Gulf States One Step Closer to Management of Recreational Gulf Red Snapper

The 2018 Gulf of Mexico private recreational red snapper season was the first season deemed a success by the recreational fishing community in recent years.

Last year, the states - not the federal government - were allowed to manage the recreational red snapper fishery under exempted fishing permits (EFPs). However, EFPs are temporary, and the Gulf of Mexico Fishery Management Council (Gulf Council) is working quickly toward an amendment to the reef fish management plan that would permanently extend state management of the recreational red snapper fishery.

Draft Amendment 50 to the Fishery Management Plan for Reef Fish Resources proposes to give the states the authority to manage the recreational red snapper fishery in both state and federal waters. These decisions are based on state-specific harvest quotas using their own tailored red snapper landings data reporting programs, while also allowing the flexibility for each state to set season dates and lengths to accommodate their recreational anglers.

While the amendment enjoys broad support in general, one of the most contentious action items the Gulf Council must decide is whether to include the charter/for-hire (CFH) component of the recreational sector under state management, leave CFH under federal management, or allow for states to choose whether they manage only private anglers or both private anglers and the CFH.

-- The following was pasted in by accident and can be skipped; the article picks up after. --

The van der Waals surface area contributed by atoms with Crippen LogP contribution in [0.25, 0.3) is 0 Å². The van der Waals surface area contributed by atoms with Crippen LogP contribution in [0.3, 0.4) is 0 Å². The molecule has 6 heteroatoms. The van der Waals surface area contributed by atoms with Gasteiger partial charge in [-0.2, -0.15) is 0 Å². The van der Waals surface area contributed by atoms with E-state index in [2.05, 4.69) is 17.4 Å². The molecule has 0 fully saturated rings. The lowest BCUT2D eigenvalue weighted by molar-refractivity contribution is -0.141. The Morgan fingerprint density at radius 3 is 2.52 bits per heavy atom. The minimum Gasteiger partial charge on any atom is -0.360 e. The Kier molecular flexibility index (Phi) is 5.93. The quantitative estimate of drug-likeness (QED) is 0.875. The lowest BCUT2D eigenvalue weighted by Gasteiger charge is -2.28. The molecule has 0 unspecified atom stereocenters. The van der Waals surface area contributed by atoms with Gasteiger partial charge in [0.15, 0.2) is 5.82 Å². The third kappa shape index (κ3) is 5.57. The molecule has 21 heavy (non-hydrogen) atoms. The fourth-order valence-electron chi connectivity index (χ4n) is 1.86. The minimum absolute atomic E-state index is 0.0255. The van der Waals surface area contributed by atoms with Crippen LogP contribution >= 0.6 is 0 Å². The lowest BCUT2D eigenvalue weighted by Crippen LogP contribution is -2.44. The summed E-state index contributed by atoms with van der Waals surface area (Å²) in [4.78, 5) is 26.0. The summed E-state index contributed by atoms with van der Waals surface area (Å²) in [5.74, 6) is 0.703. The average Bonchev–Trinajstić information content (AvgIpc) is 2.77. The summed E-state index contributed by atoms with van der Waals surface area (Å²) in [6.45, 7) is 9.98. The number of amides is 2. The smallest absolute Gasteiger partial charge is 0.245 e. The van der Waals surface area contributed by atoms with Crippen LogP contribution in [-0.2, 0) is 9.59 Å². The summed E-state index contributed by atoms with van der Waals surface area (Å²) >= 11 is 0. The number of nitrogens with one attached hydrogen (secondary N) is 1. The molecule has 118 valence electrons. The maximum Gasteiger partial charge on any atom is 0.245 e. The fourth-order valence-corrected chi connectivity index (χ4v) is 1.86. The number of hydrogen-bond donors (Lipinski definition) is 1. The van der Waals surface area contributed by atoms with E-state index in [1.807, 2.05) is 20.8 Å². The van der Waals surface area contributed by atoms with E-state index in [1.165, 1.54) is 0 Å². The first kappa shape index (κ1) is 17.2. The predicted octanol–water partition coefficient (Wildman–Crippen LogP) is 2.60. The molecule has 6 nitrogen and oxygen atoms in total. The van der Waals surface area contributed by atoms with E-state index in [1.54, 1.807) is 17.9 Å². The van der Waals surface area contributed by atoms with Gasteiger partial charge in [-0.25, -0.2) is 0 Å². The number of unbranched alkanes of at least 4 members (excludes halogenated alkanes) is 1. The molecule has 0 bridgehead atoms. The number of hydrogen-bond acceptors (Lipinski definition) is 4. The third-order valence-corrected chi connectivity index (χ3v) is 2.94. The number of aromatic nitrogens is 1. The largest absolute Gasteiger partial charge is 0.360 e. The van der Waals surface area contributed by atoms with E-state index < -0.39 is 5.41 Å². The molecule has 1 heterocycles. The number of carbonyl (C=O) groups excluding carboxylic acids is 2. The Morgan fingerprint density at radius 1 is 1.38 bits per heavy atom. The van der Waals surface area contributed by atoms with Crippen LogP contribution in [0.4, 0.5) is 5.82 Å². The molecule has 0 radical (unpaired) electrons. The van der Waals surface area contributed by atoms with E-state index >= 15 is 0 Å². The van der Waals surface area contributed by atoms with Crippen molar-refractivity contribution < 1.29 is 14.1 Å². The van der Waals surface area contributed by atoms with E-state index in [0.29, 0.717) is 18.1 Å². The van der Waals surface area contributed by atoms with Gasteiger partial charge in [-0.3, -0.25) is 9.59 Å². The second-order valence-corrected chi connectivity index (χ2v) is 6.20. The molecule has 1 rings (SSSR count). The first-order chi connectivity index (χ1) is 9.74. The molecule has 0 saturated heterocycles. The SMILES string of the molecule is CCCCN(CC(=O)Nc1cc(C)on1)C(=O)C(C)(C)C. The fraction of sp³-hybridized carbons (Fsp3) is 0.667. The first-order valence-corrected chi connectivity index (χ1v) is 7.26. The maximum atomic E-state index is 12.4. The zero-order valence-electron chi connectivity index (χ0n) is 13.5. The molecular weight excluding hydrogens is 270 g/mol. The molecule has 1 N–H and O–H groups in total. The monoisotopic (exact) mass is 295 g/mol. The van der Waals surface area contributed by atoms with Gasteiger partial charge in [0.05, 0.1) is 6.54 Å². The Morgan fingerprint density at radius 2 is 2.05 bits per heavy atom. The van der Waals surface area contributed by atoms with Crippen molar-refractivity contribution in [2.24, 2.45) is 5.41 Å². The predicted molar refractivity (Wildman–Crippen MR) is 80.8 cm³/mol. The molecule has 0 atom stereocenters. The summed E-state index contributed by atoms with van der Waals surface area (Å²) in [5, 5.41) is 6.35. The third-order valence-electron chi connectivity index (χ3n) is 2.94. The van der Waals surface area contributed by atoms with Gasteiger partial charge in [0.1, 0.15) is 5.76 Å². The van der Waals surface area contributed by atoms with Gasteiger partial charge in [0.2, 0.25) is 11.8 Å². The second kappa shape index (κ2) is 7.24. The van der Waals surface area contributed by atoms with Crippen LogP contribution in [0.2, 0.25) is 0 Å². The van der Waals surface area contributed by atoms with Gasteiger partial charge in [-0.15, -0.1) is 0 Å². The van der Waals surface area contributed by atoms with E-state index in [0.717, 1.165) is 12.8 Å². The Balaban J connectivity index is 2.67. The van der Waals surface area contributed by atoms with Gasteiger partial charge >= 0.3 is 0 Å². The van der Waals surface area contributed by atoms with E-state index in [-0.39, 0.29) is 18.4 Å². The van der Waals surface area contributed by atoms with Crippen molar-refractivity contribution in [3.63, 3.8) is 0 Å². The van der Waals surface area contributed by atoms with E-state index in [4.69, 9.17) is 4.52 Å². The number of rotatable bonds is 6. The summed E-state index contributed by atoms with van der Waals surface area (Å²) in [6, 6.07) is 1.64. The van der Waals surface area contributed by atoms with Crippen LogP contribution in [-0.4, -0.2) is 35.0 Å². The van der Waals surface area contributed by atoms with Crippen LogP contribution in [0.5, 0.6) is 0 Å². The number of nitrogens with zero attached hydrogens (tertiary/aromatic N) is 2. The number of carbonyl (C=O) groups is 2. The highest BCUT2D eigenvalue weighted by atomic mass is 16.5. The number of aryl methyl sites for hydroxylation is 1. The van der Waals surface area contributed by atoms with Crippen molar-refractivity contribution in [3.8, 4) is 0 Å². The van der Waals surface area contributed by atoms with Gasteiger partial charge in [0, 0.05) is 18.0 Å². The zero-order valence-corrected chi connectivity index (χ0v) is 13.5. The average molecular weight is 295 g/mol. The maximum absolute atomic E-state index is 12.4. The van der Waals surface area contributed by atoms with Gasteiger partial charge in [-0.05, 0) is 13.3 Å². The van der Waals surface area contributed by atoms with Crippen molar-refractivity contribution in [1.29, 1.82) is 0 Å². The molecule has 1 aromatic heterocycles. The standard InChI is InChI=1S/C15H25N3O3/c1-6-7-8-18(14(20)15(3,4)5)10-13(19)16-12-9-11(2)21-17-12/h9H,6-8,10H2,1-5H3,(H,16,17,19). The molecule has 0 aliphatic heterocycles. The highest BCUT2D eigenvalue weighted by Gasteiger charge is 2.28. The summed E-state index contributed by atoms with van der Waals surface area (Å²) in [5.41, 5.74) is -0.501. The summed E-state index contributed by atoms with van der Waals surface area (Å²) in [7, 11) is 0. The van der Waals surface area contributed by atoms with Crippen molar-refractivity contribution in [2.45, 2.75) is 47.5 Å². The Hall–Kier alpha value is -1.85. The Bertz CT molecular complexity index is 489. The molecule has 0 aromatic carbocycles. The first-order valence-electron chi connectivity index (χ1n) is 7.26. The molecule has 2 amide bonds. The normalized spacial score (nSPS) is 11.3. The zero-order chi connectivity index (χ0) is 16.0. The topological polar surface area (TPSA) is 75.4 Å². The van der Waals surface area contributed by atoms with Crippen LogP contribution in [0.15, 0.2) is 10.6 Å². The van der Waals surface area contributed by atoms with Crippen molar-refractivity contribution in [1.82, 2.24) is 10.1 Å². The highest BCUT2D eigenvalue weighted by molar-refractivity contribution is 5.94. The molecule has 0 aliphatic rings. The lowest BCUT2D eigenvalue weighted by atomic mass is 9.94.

The Congressional Sportsmen’s Foundation (CSF) recently submitted comments in favor of Action 1, Alternative 4, which would allow states to choose if they wanted to manage only private anglers or both the private and CFH components of the recreational sector. The success of the state-management EFPs have demonstrated that the states are capable of providing longer access to red snapper in Gulf waters while continuing to constrain harvest to appropriate levels.  Providing the CFH fleet the opportunity to be managed by their state will likely result in more days on the water for anglers who do not own a boat than the current federal CFH season, and also the flexibility to set CFH seasons at times of the year that are more profitable for each state’s CFH fleet.

The Gulf Council has been hosting a series of hearings around the Gulf Coast to gather public input on Amendment 50, and the Gulf Council is expected to take up the measure at the January 28-31 meeting in Orange Beach, Alabama. There will be a webinar on Amendment 50 on January 17, and comments from the general public will be accepted through 5pm on January 22.

For more information on Amendment 50, the remaining public hearing dates and locations or to submit comments, visit the Gulf Council website.

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The use of descending devices to safely release your catch has shown they significantly reduce the discard mortality of fish caught from deep water. Reducing discard mortality in both the commercial and recreational sector will translate to more abundant populations and additional access opportunities for anglers. Do you support the use of descending devices while reef fishing to safely release your catch?

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